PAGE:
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October 11, 2008

No, no, no, Joe

joemaddengetty.jpgDon't know if you stayed up for the late innings of the ALCS opener, but if you did you were probably wondering the same thing I was when the Tampa Bay Rays outsmarted themselves in the eighth inning and suffered a 2-0 home loss to the Red Sox as a result.

The Rays were trailing by two runs with baserunners at first and second, no one out and Boston reliever Hideki Okajima behind 3-0 on the count to Tampa slugger Carlos Pena. What happened next defies logical explanation.

Everybody in the ballpark and millions of television viewers knew that Pena would be taking the next pitch. Okajima obviously was struggling with his command and the tying run was not yet in scoring position, so the opportunity to load the bases with Evan Longoria on deck was too good to be true.

Except that manager Joe Maddon (right) apparently gave Pena the green light and Pena swung at a pitch up -- and maybe out of -- the strike zone. He hit a routine fly ball to right and Longoria followed by pounding another pitcher's pitch into the ground for an inning-ending double play. It was the third time the Rays were in a position to take control of the game and they let the Red Sox off the hook each time.

It's way too early to say the upstart Rays aren't ready for prime time, but they looked very much like a team that's never been in this situation before, while the Red Sox looked like the defending World Champions that they are. We'll have to wait and see if there's a trend forming.

Getty images

Posted by Peter Schmuck at 7:00 AM | | Comments (5)
Categories: Just baseball
        

Comments

It was sad to watch. You can just see the Red Sox in their playoff-mode making the right moves and getting the breaks.

95% of the time, that pitch is going to be a strike, simply because, as you said, everyone knows the batter is taking.

Honestly, if I have a guy who has hit 77 home runs in two years and, with .411 and .377 OBPs in that time, has a good batting eye, I'm trusting him to make a good decision on the pitch.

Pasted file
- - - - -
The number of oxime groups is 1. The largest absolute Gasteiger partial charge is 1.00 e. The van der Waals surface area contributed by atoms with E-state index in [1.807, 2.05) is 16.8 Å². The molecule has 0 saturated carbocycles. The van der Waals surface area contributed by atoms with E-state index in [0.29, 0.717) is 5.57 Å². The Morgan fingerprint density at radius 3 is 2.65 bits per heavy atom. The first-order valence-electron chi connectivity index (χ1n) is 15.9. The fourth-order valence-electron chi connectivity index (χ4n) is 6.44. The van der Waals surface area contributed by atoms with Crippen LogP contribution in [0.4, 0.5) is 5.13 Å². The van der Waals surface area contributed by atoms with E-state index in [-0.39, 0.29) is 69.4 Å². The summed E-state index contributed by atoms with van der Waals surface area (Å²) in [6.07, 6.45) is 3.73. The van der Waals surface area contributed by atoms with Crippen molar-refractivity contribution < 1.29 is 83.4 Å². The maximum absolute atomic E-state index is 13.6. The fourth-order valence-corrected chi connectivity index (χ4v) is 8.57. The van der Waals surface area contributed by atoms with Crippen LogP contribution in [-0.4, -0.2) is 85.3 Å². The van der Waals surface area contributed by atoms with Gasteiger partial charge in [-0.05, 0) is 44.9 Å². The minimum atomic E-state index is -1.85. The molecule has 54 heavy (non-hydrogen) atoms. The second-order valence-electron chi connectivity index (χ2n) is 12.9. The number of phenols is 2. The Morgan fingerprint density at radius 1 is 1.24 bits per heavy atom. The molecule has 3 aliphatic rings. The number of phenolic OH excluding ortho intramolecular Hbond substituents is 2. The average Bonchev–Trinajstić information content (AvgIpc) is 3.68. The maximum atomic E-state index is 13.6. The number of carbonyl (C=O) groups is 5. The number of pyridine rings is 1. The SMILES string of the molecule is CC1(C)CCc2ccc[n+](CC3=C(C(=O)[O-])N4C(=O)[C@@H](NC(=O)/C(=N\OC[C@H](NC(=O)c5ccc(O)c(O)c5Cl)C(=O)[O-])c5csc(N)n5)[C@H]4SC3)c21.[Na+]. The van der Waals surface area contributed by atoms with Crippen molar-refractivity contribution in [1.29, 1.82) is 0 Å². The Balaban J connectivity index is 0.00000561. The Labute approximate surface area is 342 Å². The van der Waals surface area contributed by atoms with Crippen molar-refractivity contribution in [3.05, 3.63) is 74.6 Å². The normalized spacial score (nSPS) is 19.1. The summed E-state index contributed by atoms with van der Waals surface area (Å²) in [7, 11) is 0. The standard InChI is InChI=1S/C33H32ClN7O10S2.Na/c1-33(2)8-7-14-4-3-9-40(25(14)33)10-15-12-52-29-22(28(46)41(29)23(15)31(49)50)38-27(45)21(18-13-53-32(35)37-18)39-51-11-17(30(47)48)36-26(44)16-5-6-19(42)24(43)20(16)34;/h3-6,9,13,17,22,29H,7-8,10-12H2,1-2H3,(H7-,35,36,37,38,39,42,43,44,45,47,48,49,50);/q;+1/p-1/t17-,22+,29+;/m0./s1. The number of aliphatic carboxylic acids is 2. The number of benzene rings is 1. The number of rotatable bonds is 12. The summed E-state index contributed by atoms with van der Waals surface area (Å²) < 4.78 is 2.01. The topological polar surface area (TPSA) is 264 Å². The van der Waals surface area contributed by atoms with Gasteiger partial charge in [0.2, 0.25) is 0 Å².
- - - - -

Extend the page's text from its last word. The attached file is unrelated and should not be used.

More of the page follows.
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Pete's reply: I suppose, but green lighting there means you're trolling for a three-run home run. If he walks, all you need is a single to take control of the game, and the guy was going to walk him.

"......., but they looked very much like a team that's never been in this situation before, while the Red Sox looked like the defending World Champions that they are. "

Now that is a profound statement.

Despite some early control problems, I thought Dice-K was nasty! This kid is probably the reason the Sox win the whole thing again. As much as it pains me to say that. But this current Sox team has a nice blend of pitching, young talent and veterans that know their roles.

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Pete's reply: I agree. Love their bullpen, but that was a chance to put a psychological dent in it. Obviously, Pena could have done that with a double or a home run, but I like to let people beat themselves if they want to.

"Pete's reply: I suppose, but green lighting there means you're trolling for a three-run home run. If he walks, all you need is a single to take control of the game, and the guy was going to walk him."

Maybe Madden was trying to be Earl Weaver?

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Pete's reply: The thought did cross my mind.

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About Peter Schmuck
Peter Schmuck wants you to know that, contrary to popular belief, he is more than just a bon vivant, raconteur and collector of blousy flowered shirts. He is a semi-respected journalist who has covered virtually every sport -- except luge, of course – and tackled issues that transcend the mere games people play. If that isn’t enough to qualify him to provide witty, wide-ranging commentary on the sports world ... and the rest of the world, for that matter ... he is an avid reader of history, biography and the classics, as well as a charming blowhard who pops off on both sports and politics on WBAL Radio. That means you can expect a little of everything in The Schmuck Stops Here, but the major focus will be keeping you up to the minute on Baltimore’s major sports teams and themes, whether it’s throwing up the Orioles lineup the minute it’s announced or updating you on the latest sprained ankle in Owings Mills. Oh, and by the way, that’s Mr. Schmuck to you.

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